Some of your dishes on the show are incredibly elegant for using such a limited amount of ingredients, like the duck breast with citrus port cherry sauce.
Absolutely! It’s amazing to me that the more recipes that I write and test, the more I realize how many ingredients are just not needed. I try to choose the five flavors that I want to taste the most out of each dish. I’m working on all the classics that you normally have, like boeuf bourguignon and dishes that are filled with ingredients, and pick the best flavors, the ones I recognize when I take a bite of it. If I feel I want a sixth ingredient, then I rework the five, because I think five ingredients are enough flavor for your mouth. I use my French culinary training and experiences to show what techniques and ingredients can really do. Ingredients are versatile; it’s fun to play with one ingredient and see it change shape, form and flavor with every different way you cut it and cook it, such as garlic.
I imagine if you’re only cooking with five ingredients, technique becomes just about as important as the ingredients themselves.
Exactly. The neat thing is, I’m teaching people so many culinary cooking techniques, but I don’t think that they’re seeing that as a focus, even though it’s so important in the recipes. I have people searing, reducing and making gastriques, and I could use all the actual culinary terms, but I think by just saying, “Brown this on all sides and throw it in the oven,” and making it sound easy, it makes it approachable and undaunting. Tricking people into really cooking with major French techniques is exciting for me.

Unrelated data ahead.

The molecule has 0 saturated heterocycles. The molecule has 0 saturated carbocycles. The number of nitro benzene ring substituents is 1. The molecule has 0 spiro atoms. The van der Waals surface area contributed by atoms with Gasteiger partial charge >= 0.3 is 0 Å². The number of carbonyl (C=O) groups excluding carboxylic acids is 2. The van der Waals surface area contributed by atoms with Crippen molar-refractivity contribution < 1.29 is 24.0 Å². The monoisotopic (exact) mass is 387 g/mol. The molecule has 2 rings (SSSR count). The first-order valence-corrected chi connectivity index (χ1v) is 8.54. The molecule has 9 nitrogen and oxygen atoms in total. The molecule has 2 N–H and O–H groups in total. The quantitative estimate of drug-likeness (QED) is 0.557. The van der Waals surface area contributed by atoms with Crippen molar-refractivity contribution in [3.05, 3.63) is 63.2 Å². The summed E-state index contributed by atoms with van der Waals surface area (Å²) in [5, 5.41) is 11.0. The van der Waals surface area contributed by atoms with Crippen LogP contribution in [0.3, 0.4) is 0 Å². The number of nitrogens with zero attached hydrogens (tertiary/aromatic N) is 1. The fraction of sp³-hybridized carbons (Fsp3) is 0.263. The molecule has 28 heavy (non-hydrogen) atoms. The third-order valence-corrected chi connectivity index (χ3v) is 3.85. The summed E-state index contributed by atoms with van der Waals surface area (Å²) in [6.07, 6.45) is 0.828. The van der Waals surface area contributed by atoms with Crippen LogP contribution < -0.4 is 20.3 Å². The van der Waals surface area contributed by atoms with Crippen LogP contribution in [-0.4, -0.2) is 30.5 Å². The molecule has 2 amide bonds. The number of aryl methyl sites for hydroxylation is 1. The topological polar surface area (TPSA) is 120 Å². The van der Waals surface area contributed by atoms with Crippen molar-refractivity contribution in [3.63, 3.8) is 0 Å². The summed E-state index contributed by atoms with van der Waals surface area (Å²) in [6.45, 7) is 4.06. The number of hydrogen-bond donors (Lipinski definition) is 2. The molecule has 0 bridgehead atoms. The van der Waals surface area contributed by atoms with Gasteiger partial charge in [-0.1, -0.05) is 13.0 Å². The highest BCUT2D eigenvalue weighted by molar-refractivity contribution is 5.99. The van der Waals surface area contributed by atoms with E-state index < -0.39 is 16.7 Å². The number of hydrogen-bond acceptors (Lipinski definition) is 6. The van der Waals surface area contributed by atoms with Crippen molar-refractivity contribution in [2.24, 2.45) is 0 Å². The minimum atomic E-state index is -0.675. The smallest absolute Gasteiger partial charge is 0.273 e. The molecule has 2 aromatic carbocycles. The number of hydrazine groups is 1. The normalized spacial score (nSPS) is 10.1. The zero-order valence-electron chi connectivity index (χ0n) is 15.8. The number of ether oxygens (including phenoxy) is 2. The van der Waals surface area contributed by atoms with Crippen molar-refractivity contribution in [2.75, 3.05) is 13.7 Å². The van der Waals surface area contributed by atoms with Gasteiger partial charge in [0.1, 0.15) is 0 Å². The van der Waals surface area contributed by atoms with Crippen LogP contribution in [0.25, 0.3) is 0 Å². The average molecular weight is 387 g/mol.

Your recipes tend to be pretty “global” in a sense, but do you find that being a Southerner influences your cooking?
Oh my goodness, absolutely, in my head and in my heart. I think in every recipe, if you look hard, you’ll see that. I think the reason I choose certain ingredients is because of my Southern influence, maybe not the ingredients themselves, but for instance, with my duck with citrus port cherry sauce, the fact that I use ruby port because it’s a lot sweeter than a tawny, that’s the Southern you’ll see. We like things a little bit sweeter; we’re always balancing sweet and salty, and that’s very distinct to the South. That’s why I think so many fantastic, phenomenal chefs in this country have come out of the Southern United States, because we’ve got the best food. We’re all about our food!
I know, right? Life and celebration really are based around food, and you don’t really understand that concept fully and how important it is until you visit other parts of the country.
Exactly! And you’re like, well, what else is there to do? Seriously, we’re just basically counting hours in between meals! [Laughs]
You were in love with food from a young age, and food and restaurants were part of your “rewards system” as a child.
Oh my goodness, yes! If I made straight A’s in school, my parents would let me pick a restaurant to go eat at as a reward. And I said my whole life, “When I turn 21, I want to go to a really good restaurant,” so they surprised me and flew me to Chicago to go eat at Everest at the age of 21 and that was the first time for me to go to a city the size of Chicago and eat at a restaurant of that caliber. It’s funny, because now I look back and think, ‘Gosh, I know the chef there now!’
Your French-speaking grandmother mentored you in the kitchen?
Yes, oh my goodness! She would run around the kitchen, “Ooh la la! Ooh la la!” and oh, the smells that would come out of her kitchen. She was in her kitchen all day, every day, and every meal was huge and elaborate, and I mean, incredible. It was such an inspiration—she even made puff pastry from scratch. Like, are you kidding me? Amazing! It was her love. Like we said, in the South, food is our culture. It is how we gather with family and friends; it is the base of everything we do, and it is the way we show love to each other. I really think it’s beautiful and unique to our region.